This is a badly written novella of British cosmic horror, yet I was transfixed. The prose is awkward; the grammar is clunky, there is an over reliance on tiresome adverbs, and the excessive punctuation slows down the pace to a crawl. Reading House On The Borderland (1908) is like walking through treacle – but I read it, rapt, in two sittings.
It is a brilliant but flawed work. Hodgson presents powerful and enduring images of foreboding, decay, and the transcendent. In an epistolary narrative he drags the reader along a muddy and difficult path of prose so that we see compelling vistas of terrible dimensions, populated by inscrutable demigods and abased pig-like creatures. Even further, we are transported through time and space in an enthralling account of the end of the world and universe, in which we reach the author’s conception of the divine.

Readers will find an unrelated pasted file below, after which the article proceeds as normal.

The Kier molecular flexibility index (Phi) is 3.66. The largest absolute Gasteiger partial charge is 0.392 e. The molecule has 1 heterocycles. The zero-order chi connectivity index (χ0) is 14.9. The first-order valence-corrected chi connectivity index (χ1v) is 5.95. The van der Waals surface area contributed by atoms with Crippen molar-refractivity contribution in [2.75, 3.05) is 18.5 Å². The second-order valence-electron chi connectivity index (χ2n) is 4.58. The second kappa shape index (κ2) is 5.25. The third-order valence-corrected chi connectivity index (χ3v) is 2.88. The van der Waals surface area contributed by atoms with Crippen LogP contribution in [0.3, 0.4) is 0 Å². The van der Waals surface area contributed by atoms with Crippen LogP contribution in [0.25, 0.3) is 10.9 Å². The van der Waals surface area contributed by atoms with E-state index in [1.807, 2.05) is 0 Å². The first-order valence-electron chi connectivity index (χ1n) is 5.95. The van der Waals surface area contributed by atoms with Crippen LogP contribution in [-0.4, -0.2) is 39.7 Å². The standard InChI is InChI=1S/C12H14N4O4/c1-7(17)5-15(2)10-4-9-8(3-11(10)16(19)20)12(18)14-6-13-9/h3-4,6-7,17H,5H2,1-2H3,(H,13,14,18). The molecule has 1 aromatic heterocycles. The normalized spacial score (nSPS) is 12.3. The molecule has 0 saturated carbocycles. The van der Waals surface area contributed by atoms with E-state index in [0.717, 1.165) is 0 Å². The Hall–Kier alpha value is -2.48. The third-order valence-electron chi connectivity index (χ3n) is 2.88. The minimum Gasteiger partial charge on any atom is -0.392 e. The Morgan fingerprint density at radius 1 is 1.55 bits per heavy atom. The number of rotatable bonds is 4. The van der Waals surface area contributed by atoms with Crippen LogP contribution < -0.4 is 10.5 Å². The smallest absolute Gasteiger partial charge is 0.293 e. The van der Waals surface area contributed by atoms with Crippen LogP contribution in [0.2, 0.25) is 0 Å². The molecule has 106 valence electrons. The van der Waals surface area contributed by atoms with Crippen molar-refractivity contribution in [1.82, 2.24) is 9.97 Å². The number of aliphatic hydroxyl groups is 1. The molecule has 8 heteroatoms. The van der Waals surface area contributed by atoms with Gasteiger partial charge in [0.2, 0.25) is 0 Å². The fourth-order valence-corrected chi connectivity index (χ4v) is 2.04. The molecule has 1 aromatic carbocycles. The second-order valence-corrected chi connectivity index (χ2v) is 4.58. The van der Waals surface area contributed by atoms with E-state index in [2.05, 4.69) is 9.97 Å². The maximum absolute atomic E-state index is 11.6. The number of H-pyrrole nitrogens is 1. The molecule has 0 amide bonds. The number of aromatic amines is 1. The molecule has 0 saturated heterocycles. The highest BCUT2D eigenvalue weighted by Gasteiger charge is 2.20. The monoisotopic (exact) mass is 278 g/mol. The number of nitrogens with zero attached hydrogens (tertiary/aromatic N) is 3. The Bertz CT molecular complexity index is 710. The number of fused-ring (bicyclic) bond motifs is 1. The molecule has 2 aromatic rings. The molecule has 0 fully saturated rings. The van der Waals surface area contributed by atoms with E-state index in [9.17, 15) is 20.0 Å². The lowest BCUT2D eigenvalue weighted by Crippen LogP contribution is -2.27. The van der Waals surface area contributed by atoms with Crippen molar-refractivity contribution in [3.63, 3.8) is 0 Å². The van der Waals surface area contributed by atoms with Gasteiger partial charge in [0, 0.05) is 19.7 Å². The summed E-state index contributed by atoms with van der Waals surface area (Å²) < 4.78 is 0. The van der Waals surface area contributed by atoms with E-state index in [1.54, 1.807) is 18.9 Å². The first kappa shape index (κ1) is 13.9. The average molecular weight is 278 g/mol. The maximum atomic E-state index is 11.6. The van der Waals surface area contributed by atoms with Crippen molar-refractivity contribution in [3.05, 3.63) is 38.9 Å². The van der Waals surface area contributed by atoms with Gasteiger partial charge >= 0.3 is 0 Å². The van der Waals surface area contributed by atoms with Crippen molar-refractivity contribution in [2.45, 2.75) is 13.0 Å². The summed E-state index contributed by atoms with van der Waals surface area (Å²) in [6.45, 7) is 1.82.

The book will be appreciated by those who enjoy gothic fiction of castles and old folk tales, as well as weird tales in the tradition of H.P. Lovecraft (who came after.) Hodgson is an intriguing writer, beguiling and infuriating, and so it is difficult to rate him precisely. The book is a demanding read but not without rewards.